Circle of a sphere

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Small circle of a sphere.
BC^2=AB^2+AC^2, where C is the center of the sphere, A is the center of the small circle, and B is a point in the boundary of the small circle. Therefore, knowing the radius of the sphere, and the distance from the plane of the small circle to C, the radius of the small circle can be determined using the Pythagorean theorem.

A circle of a sphere is a circle that lies on a sphere. Such a circle can be formed as the intersection of a sphere and a plane, or of two spheres. A circle on a sphere whose plane passes through the center of the sphere is called a great circle; otherwise it is a small circle. Circles of a sphere have radius less than or equal to the sphere radius, with equality when the circle is a great circle.

On the earth[edit]

In the geographic coordinate system on a globe, the parallels of latitude are such circles, with the Equator the only great circle. By contrast, all meridians of longitude, paired with their opposite meridian in the other hemisphere, form great circles.

Related terminology[edit]

The diameter of the sphere which passes though the center of the circle is called its axis and the endpoints of this diameter are called its poles. A circle of a sphere can also be defined as the set of points at a given angular distance from a given pole.

Sphere-plane intersection[edit]

When the intersection of a sphere and a plane is not empty or a single point, it is a circle. This can be seen as follows:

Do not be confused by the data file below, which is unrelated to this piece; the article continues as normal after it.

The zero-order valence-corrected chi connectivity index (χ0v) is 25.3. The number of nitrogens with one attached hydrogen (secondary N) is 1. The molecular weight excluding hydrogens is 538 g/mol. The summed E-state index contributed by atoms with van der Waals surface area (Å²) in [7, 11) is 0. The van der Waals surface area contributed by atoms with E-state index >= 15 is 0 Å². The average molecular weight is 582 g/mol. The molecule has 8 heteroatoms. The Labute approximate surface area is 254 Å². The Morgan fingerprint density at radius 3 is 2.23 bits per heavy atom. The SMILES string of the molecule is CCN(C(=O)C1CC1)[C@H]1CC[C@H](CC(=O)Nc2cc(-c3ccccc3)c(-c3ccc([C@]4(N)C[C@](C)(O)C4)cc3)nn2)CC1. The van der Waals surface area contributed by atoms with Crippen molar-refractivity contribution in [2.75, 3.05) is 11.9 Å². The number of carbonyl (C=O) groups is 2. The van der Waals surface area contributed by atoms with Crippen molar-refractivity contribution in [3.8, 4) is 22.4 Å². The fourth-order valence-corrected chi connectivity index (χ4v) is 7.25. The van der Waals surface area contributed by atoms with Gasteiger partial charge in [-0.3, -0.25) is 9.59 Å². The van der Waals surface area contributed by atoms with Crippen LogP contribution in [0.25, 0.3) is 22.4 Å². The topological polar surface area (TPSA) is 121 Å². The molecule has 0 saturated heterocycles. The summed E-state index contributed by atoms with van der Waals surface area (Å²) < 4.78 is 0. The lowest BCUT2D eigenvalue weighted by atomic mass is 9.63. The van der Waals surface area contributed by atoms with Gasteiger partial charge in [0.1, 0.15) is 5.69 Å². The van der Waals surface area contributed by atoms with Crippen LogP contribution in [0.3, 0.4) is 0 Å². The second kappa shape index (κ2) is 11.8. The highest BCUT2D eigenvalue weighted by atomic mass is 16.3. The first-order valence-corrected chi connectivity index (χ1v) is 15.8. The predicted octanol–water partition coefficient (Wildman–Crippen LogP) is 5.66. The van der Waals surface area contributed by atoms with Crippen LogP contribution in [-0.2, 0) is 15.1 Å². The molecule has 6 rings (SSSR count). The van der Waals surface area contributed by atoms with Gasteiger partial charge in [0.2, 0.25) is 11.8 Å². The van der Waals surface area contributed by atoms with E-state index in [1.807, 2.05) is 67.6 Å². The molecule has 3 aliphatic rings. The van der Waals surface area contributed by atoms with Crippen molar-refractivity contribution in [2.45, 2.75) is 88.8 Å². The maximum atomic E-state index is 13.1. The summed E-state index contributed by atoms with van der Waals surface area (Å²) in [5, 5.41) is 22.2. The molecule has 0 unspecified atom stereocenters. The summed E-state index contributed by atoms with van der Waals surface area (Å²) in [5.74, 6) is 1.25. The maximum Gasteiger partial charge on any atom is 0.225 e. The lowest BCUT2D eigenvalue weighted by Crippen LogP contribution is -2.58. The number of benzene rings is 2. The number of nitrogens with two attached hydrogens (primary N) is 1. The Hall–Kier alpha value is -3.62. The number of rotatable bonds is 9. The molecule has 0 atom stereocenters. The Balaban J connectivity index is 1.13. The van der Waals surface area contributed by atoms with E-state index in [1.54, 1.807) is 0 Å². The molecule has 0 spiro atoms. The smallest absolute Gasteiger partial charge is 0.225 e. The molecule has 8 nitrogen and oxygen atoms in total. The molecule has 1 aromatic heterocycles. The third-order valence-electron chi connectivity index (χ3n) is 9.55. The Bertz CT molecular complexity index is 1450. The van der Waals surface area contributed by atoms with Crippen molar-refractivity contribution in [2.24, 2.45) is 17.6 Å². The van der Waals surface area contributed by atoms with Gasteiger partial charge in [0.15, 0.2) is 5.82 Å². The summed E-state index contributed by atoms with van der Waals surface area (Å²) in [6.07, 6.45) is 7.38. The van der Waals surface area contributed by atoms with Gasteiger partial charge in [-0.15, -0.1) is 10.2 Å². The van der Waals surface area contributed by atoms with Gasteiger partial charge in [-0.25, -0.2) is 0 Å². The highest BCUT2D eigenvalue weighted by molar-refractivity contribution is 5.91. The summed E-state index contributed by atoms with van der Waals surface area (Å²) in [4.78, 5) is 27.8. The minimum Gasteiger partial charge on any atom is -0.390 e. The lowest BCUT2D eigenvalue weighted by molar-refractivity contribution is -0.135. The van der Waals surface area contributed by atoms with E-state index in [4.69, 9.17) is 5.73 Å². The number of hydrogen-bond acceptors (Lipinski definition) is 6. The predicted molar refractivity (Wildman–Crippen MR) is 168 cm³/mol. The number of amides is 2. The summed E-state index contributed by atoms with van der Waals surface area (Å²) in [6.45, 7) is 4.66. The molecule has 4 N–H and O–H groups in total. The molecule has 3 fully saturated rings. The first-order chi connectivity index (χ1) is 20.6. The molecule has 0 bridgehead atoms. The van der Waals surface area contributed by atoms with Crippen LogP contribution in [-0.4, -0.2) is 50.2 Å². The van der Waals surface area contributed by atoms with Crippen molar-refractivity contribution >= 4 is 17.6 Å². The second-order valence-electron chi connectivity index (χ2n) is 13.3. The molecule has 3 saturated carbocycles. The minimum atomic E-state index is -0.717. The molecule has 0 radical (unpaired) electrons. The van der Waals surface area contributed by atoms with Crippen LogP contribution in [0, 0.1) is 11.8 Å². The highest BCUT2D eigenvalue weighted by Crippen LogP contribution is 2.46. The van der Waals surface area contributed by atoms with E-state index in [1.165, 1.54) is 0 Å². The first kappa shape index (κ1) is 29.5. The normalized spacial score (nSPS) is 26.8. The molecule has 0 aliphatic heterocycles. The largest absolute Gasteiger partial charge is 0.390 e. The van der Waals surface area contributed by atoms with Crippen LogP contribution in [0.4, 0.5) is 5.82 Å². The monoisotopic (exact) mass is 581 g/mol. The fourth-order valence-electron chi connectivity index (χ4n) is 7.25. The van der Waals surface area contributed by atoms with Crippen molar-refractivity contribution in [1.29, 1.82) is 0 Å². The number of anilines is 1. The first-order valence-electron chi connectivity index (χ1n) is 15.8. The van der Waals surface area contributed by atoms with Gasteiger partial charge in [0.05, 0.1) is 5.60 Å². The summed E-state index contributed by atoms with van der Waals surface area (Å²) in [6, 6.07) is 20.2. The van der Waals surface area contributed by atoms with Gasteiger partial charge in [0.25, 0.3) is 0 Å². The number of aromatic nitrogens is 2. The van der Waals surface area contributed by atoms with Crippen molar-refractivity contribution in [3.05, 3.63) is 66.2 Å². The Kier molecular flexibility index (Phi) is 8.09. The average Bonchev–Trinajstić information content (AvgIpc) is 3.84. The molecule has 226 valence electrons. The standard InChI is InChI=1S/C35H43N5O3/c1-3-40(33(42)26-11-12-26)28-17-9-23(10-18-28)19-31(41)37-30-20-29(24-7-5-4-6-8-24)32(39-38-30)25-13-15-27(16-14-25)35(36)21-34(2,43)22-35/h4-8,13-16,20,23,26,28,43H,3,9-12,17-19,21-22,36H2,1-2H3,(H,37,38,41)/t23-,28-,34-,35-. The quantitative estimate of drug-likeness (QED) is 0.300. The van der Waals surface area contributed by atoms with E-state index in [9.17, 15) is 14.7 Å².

Let S be a sphere with center O, P a plane which intersects S. Draw OE perpendicular to P and meeting P at E. Let A and B be any two different points in the intersection. Then AOE and BOE are right triangles with a common side, OE, and hypotenuses AO and BO equal. Therefore the remaining sides AE and BE are equal. This proves that all points in the intersection are the same distance from the point E in the plane P, in other words all points in the intersection lie on a circle C with center E.[1] This proves that the intersection of P and S is contained in C. Note that OE is the axis of the circle.

Now consider a point D of the circle C. Since C lies in P, so does D. On the other hand, the triangles AOE and DOE are right triangles with a common side, OE, and legs EA and ED equal. Therefore the hypotenuses AO and DO are equal, and equal to the radius of S, so that D lies in S. This proves that C is contained in the intersection of P and S.

As a corollary, on a sphere there is exactly one circle that can be drawn though three given points.[2]

The proof can be extended to show that the points on a circle are all a common angular distance from one of its poles.[3]

Sphere-sphere intersection[edit]

To show that a non-trivial intersection of two spheres is a circle, assume (without loss of generality) that one sphere (with radius R) is centered at the origin. Points on this sphere satisfy

x^2 + y^2 + z^2 = R^2.

Also without loss of generality, assume that the second sphere, with radius r, is centered at a point on the positive x-axis, at distance a from the origin. Its points satisfy

(x-a)^2 + y^2 + z^2 = r^2.

The intersection of the circles is the set of points satisfying both equations. Subtracting the equations gives

\begin{align}
(x-a)^2 - x^2 & = r^2 - R^2 \\
    a^2 - 2ax & = r^2 - R^2 \\
            x & = \frac{a^2 + R^2 - r^2}{2a}.
\end{align}

In the singular case a = 0, the spheres are concentric. There are two possibilities: if R = r, the spheres coincide, and the intersection is the entire sphere; if R \not= r, the spheres are disjoint and the intersection is empty. When a is nonzero, the intersection lies in a vertical plane with this x-coordinate, which may intersect both of the spheres, be tangent to both spheres, or external to both spheres. The result follows from the previous proof for sphere-plane intersections.

See also[edit]

References[edit]

  1. ^ Proof follows Hobbs, Prop. 304
  2. ^ Hobbs, Prop. 308
  3. ^ Hobbs, Prop. 310
  • Hobbs, C.A. (1921). Solid Geometry. G.H. Kent. pp. 397 ff. 

Further reading[edit]

  • Sykes, M.; Comstock, C.E. (1922). Solid Geometry. Rand McNally. pp. 81 ff.